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Few questions about PMDG 737-800


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53 replies to this topic

#1 nicholas49

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Posted 17 February 2012 - 04:16 AM

HelloI am wondering if some kind person can help me with a few 'teething' problems I'm having with the PMDG 737-800.1) Rejected take-offs: they don't happen! With the autobrakes set to RTO, if I knock out the A/T and bring the thrust levers to idle on the take-off roll (yes, above eighty knots), the aircraft does not perform an RTO. Have I not configured something correctly here? Why does the RTO function not work?2) I have loaded a route into the FMC from FS Build. I have programmed the aircraft weight, V speeds etc. correctly. I spool up the engines manually to 40%, then I select TOGA thrust. So far, so good. But when I rotate the aircraft and follow the FD, the speed starts to decay. This is, obviously, extremely dangerous (in real life, at least), so I imagine that I must have overlooked something fundamental / overlooked an FMC setting if this happens?3) On a similar note, what speed should I select in the IAS/MACH box on the MCP before take-off? Is it the V2 speed? Is it 250 knots? Let's assume there are no restrictions for the sake of argument. What do you guys recommend? Again, looking for a smooth acceleration.4) How do I know which departure profile to select from FS Build without having the plates to hand and 'knowing' which ones are used for which routes? Does anyone have any tips here?5) I understand there is a good tutorial for this aircraft by Tim (?). Can anyone direct me to this?In summary, my main problem is managing a smooth climb-out with appropriate acceleration. Probably something that takes the professionals a LOT of time to practise, and here I am asking for quick solutions :) Thank you so much for your help.Best wishesNick

Edited by nicholas49, 17 February 2012 - 04:20 AM.


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#2 PHXMD-11

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Posted 17 February 2012 - 04:40 AM

1. I do believe you have to throw the engines into reverse. That may kick in the autobrakes.2.Have you set the flaps correctly? I would just keep the Vspeeds as they are. I don't own FSBuild but the numbers could be off.3.Set V2 in the IAS/Mach window.4. Again I don't own FSBuild so I don't know.5. The tutorial is on AVSIM. Just search for "737 NGX tutorial".

Kenny Lee
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#3 Avroboeing

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Posted 17 February 2012 - 05:12 AM

1. I do believe you have to throw the engines into reverse. That may kick in the autobrakes. Yep.2.Have you set the flaps correctly? I would just keep the Vspeeds as they are. I don't own FSBuild but the numbers could be off. I second this statement. I noticed this as well. I don't know what the procedure is, so thanks for bringing this up. My technique is to take off without FD engaged (for a ZFW of above 45 tonne), and takeoff with enough positive pitch to maintain an airspeed greater than V2 until I reach 1500ft, then I engage FD, LNAV and VNAV (if flying a SID) or LNAV and Heading Select (when flying ATC RADAR Vectors).3.Set V2 in the IAS/Mach window. I second this too. It's in the manuals too.4. Again I don't own FSBuild so I don't know. Enter your departure, and destination data, then click on "PM" which is next to the destination box. Now, you'll see on the right hand side of the screen, the names of the SID's and STAR's for your dep and arr runways. If you click on one, it will draw it on the map for you. Click "PM" again, and then build your plan. Don't forget to select your SID and STAR again in the drop down boxes.5. The tutorial is on AVSIM. Just search for "737 NGX tutorial". Yep.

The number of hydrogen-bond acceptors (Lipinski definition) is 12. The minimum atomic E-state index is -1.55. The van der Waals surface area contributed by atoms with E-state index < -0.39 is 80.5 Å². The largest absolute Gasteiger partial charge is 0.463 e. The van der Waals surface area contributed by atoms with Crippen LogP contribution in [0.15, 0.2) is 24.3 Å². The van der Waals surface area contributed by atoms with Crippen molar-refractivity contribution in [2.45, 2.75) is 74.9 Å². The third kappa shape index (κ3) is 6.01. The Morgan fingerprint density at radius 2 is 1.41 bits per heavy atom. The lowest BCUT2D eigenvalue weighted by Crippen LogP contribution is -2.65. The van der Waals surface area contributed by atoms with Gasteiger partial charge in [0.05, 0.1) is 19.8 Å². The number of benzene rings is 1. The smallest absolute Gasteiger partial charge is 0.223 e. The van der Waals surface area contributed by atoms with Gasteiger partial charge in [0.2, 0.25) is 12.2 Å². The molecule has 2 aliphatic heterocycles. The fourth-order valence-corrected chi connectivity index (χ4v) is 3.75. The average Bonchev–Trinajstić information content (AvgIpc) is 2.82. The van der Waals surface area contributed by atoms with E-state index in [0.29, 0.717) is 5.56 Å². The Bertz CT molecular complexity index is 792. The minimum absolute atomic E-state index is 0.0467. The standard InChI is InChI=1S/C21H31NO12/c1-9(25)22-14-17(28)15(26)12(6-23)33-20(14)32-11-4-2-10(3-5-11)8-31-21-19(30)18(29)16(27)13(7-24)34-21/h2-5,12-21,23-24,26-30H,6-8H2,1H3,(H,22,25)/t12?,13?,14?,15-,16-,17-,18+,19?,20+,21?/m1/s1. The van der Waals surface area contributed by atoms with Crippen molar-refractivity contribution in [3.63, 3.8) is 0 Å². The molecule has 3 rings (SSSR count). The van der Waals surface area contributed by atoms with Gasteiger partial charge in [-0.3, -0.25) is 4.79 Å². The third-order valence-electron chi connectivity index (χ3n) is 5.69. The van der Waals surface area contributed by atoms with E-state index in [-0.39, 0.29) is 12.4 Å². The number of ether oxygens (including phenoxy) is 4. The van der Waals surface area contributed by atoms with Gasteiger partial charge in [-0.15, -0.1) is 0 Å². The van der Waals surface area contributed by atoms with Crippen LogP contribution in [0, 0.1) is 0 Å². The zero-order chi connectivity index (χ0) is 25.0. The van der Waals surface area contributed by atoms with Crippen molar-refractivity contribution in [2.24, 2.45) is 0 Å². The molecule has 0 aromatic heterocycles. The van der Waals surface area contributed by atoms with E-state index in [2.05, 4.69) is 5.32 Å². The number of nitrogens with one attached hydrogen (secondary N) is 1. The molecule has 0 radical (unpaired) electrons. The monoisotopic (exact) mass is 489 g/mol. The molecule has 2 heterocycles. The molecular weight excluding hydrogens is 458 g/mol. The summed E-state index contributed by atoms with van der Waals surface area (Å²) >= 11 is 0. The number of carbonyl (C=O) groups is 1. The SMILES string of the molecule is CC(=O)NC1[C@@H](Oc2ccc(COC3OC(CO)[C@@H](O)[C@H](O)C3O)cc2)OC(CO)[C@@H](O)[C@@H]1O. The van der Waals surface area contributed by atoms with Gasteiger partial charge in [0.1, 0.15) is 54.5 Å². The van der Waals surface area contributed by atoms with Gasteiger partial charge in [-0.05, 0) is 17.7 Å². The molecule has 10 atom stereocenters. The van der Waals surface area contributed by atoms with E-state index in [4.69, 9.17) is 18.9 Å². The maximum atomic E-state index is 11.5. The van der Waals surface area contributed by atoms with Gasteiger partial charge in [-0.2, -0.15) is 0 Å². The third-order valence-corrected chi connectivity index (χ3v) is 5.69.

Ash Frew.

#4 albix

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Posted 17 February 2012 - 05:24 AM

Kenny,RTO - automatically applies maximum brake pressure when Thrust Levers are retarded to Idle at or above 90 knots.

#5 nicholas49

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Posted 17 February 2012 - 05:34 AM

Thanks for the replies. To follow-up a couple of points:1. I am not convinced that you should need to select reverse thrust to get the autobrakes to work. I actually just tried another RTO and this time the autobrakes engaged, so maybe it was a glitch before (just as well it's not a real aircraft, eh?).2. Flaps. The aircraft's flap setting matches what is programmed in the FMC (i.e. Flaps 5). So this should not be the reason why the FMC does not provide the correct climb-out performance data for the FD. However, this point raises another question: how do I know which flap setting I need for any particular departure? Where do I source this information?I do not agree that you should need to take-off without the FD engaged to overcome the speed decay problem (although I accept that not using the FD is one possibility). To clarify: my question relates specifically to operations using the FD and FMC, so if someone can explain why following the FD after take-off leads to a speed decay, I would still be grateful to hear it. Something is not right here.One additional question I have: at what altitude should I engage LNAV?3. Fine. But does this not mean that the aircraft will stop accelerating at V2?4. Thanks-I will try that!5. Thanks.Nick